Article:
British QE Expanded to 375 Billion Pounds – GBP/USD

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The British Monetary Policy Committee decided to extend the Asset Purchase Facility by 50 billion pounds to 375 billion. The interest rate remained unchanged at 0.50% as expected.

Update: the ECB cut the deposit rate to 0% and the benchmark rate to 0.75% – EUR/USD plunges and GBP/USD changes course and drops as well – now at

GBP/USD reacts with a small rise and temporarily tops 1.5580, before chopping its way back down.

Update: Follow the live blog of the ECB press conference.

The additional 50 billion pounds in bond buys will take place over 4 months. The BOE justifies this by saying that “UK output has barely grown for a year and a half”.

At the same time, China cut its benchmark deposit rate by 0.25% to 3% – peculiar timing!

One BOE member voted for a 25 billion increase last time, so also such a smaller increase was a possibility. The recent deterioration in economic indicators promoted some analysts to anticipate an expansion of 75 billion pounds.

So, it was a “sell the rumor, buy the fact” reaction. It’s also important to note that QE has the greatest impact in the US, much more than in the UK or in Europe (that has indirect QE via the LTROs).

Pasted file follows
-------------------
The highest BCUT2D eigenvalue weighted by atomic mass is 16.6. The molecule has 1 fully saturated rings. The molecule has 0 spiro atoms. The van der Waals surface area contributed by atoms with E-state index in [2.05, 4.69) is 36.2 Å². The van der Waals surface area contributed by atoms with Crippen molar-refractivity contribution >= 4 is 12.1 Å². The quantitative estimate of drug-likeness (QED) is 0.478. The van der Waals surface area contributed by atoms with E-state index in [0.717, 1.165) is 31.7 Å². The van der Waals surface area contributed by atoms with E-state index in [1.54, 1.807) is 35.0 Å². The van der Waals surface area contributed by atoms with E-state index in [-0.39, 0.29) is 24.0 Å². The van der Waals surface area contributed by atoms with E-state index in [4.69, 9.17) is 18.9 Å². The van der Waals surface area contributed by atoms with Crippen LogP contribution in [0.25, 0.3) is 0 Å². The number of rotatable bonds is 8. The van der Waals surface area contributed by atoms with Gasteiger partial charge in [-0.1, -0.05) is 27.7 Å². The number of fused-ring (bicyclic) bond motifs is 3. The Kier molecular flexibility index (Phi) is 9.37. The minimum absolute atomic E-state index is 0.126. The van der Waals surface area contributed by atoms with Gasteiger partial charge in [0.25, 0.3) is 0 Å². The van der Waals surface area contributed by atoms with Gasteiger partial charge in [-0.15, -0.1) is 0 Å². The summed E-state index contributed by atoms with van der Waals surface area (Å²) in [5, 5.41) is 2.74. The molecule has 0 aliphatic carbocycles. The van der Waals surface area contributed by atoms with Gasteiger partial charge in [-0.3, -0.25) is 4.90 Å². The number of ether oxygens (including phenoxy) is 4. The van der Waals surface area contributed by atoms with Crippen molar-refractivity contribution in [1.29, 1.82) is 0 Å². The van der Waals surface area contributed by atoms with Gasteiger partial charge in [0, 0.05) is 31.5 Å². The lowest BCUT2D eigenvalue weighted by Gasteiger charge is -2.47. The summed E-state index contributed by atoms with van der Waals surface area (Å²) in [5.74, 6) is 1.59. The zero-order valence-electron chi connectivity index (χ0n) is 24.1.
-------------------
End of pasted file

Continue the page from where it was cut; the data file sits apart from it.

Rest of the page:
Expectations stood on an expansion of 50 billion. This is what the governor of the Bank of England, Mervyn King, voted for in the previous meeting in June. At that time, he didn’t have a majority, but the publication of the meeting minutes set the ground for an expansion now.

The recent weak PMIs, that disappointed in all three sectors (manufacturing, construction and services) made the choice quite obvious.

GBP/USD traded around 1.5560 prior to the announcement. Apart from the weak PMIs, the pair was hit in recent days by the Liebor scandal. The resignation and testimony by Bob Diamond, former CEO of Barclays rocked the pound.

For more about sterling, see the GBP USD forecast.

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Yohay Elam – Founder, Writer and Editor I have been into forex trading for over 5 years, and I share the experience that I have and the knowledge that I’ve accumulated. After taking a short course about forex. Like many forex traders, I’ve earned the significant share of my knowledge the hard way. Macroeconomics, the impact of news on the ever-moving currency markets and trading psychology have always fascinated me. Before founding Forex Crunch, I’ve worked as a programmer in various hi-tech companies. I have a B. Sc. in Computer Science from Ben Gurion University. Given this background, forex software has a relatively bigger share in the posts.